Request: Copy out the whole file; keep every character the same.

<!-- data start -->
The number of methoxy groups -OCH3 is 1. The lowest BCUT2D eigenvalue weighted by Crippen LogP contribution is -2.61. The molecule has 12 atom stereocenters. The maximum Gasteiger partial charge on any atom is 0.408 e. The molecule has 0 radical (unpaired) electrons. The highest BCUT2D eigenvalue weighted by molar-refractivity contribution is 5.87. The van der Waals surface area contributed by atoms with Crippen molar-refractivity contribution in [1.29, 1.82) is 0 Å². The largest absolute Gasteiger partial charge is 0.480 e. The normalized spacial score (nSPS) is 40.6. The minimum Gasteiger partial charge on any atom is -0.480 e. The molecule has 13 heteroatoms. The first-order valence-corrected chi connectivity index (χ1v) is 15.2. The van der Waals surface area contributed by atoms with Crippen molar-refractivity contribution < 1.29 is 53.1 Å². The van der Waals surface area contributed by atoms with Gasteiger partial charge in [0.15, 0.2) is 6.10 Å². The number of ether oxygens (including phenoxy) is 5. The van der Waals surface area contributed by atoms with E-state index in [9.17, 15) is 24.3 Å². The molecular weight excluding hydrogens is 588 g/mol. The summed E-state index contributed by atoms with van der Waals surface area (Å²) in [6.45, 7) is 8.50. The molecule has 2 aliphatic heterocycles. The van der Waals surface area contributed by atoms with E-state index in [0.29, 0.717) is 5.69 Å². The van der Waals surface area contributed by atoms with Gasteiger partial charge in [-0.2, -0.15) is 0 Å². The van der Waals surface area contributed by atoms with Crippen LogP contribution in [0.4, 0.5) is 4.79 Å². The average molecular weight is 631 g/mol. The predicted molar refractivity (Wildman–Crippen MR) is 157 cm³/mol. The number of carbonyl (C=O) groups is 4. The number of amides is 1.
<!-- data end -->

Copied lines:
The number of methoxy groups -OCH3 is 1. The lowest BCUT2D eigenvalue weighted by Crippen LogP contribution is -2.61. The molecule has 12 atom stereocenters. The maximum Gasteiger partial charge on any atom is 0.408 e. The molecule has 0 radical (unpaired) electrons. The highest BCUT2D eigenvalue weighted by molar-refractivity contribution is 5.87. The van der Waals surface area contributed by atoms with Crippen molar-refractivity contribution in [1.29, 1.82) is 0 Å². The largest absolute Gasteiger partial charge is 0.480 e. The normalized spacial score (nSPS) is 40.6. The minimum Gasteiger partial charge on any atom is -0.480 e. The molecule has 13 heteroatoms. The first-order valence-corrected chi connectivity index (χ1v) is 15.2. The van der Waals surface area contributed by atoms with Crippen molar-refractivity contribution < 1.29 is 53.1 Å². The van der Waals surface area contributed by atoms with Gasteiger partial charge in [0.15, 0.2) is 6.10 Å². The number of ether oxygens (including phenoxy) is 5. The van der Waals surface area contributed by atoms with E-state index in [9.17, 15) is 24.3 Å². The molecular weight excluding hydrogens is 588 g/mol. The summed E-state index contributed by atoms with van der Waals surface area (Å²) in [6.45, 7) is 8.50. The molecule has 2 aliphatic heterocycles. The van der Waals surface area contributed by atoms with E-state index in [0.29, 0.717) is 5.69 Å². The van der Waals surface area contributed by atoms with Gasteiger partial charge in [-0.2, -0.15) is 0 Å². The van der Waals surface area contributed by atoms with Crippen LogP contribution in [0.4, 0.5) is 4.79 Å². The average molecular weight is 631 g/mol. The predicted molar refractivity (Wildman–Crippen MR) is 157 cm³/mol. The number of carbonyl (C=O) groups is 4. The number of amides is 1.